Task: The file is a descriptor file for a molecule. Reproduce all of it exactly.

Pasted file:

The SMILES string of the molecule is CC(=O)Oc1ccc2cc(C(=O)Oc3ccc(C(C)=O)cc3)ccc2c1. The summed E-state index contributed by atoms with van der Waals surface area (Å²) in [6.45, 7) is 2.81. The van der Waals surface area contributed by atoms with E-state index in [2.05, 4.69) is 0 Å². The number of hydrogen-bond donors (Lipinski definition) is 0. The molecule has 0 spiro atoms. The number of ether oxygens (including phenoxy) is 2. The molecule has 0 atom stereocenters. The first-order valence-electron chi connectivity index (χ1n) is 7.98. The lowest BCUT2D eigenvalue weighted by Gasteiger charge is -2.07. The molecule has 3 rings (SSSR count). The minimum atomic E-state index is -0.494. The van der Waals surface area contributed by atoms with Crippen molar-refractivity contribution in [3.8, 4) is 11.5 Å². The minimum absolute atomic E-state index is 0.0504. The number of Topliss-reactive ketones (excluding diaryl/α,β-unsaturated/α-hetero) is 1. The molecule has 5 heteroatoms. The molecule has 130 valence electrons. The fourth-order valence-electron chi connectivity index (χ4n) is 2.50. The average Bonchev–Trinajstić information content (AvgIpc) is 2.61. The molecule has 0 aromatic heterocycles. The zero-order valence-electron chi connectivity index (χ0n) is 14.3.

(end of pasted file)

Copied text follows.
The SMILES string of the molecule is CC(=O)Oc1ccc2cc(C(=O)Oc3ccc(C(C)=O)cc3)ccc2c1. The summed E-state index contributed by atoms with van der Waals surface area (Å²) in [6.45, 7) is 2.81. The van der Waals surface area contributed by atoms with E-state index in [2.05, 4.69) is 0 Å². The number of hydrogen-bond donors (Lipinski definition) is 0. The molecule has 0 spiro atoms. The number of ether oxygens (including phenoxy) is 2. The molecule has 0 atom stereocenters. The first-order valence-electron chi connectivity index (χ1n) is 7.98. The lowest BCUT2D eigenvalue weighted by Gasteiger charge is -2.07. The molecule has 3 rings (SSSR count). The minimum atomic E-state index is -0.494. The van der Waals surface area contributed by atoms with Crippen molar-refractivity contribution in [3.8, 4) is 11.5 Å². The minimum absolute atomic E-state index is 0.0504. The number of Topliss-reactive ketones (excluding diaryl/α,β-unsaturated/α-hetero) is 1. The molecule has 5 heteroatoms. The molecule has 130 valence electrons. The fourth-order valence-electron chi connectivity index (χ4n) is 2.50. The average Bonchev–Trinajstić information content (AvgIpc) is 2.61. The molecule has 0 aromatic heterocycles. The zero-order valence-electron chi connectivity index (χ0n) is 14.3.